Saturday, August 31, 2013

31/8/2013: WLASze Part 1: Weekend Links on Arts, Sciences and Zero Economics

This is the first WLASze: Weekend Links on Arts, Sciences and zero economics post for this weekend, so enjoy and stay tuned for more.

Random complexity arising out of the hand-drawn patterns virtually freely visually narrated by Marlene Huissoud are creating interesting, dynamic textures in these drawings and textiles:

Artist website: It is an object of utilitarian design (hence the 'shop' section of her website), but in my opinion it is an expression of art - non-conceptually driven compositional flow that explores dynamic of line and space absent a premeditated attempt at a composition.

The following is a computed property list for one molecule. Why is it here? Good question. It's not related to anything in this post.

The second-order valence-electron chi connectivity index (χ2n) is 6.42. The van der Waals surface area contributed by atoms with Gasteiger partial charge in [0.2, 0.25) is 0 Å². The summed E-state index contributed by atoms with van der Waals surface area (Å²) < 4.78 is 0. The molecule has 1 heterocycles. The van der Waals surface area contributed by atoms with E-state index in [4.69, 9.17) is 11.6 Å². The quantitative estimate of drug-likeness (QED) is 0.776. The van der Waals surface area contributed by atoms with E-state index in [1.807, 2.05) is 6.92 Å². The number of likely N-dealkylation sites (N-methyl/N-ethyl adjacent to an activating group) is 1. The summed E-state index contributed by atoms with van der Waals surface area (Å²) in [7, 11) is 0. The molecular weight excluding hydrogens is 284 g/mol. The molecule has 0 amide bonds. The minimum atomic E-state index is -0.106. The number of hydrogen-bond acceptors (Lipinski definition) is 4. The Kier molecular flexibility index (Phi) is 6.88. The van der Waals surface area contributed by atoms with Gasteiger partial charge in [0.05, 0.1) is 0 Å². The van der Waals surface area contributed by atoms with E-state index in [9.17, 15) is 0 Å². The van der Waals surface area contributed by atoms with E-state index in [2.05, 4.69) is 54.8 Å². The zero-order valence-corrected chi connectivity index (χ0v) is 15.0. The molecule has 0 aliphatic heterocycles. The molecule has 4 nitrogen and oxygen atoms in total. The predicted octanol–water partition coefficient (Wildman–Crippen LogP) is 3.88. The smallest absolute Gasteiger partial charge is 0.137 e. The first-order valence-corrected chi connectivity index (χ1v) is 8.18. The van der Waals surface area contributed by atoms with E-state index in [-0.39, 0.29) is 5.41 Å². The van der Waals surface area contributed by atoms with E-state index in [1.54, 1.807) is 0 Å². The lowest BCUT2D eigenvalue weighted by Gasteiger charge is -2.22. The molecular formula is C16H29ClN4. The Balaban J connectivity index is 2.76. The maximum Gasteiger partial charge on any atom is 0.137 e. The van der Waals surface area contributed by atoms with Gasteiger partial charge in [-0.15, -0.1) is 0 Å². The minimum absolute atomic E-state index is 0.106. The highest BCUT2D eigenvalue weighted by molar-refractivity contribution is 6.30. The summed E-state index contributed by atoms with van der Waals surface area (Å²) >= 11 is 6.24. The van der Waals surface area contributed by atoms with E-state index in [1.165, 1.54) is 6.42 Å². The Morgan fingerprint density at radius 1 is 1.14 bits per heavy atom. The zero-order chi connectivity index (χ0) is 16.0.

Cy Twombly being the pioneer here, and there are indirect parallels to Lucio Fontana. In a distinct approach, the line drawings of Egon Schiele were actually figurative, hence non-random. Yet they are all united by the simple difference between human error / deviation that distinguishes them from replicative mathematical chaos and makes each line uniquely determined when it is created by a person.

Returning back to last week's theme of the Venice Biennale: some additional links relating to previous notes on the exhibition:
Russian pavilion: 

Spanish rock garden:

Retrospective of national pavilions: 

Out of the Biennale's 'rock halls' into rock sculpture project by the Next Fab Studio by Gabriel Boyce and Preston. The duo constructed a "simple, organic rock" "using digital fabrication equipment". NextFab "developed a Rhino model of the rock, which was digitally divided into sections and cut from acrylic on NextFab's laser cutter. Gabriel and Preston then assembled the 150-plus sections into the complete ROCK sculpture." Daft? Not really - rather quite striking: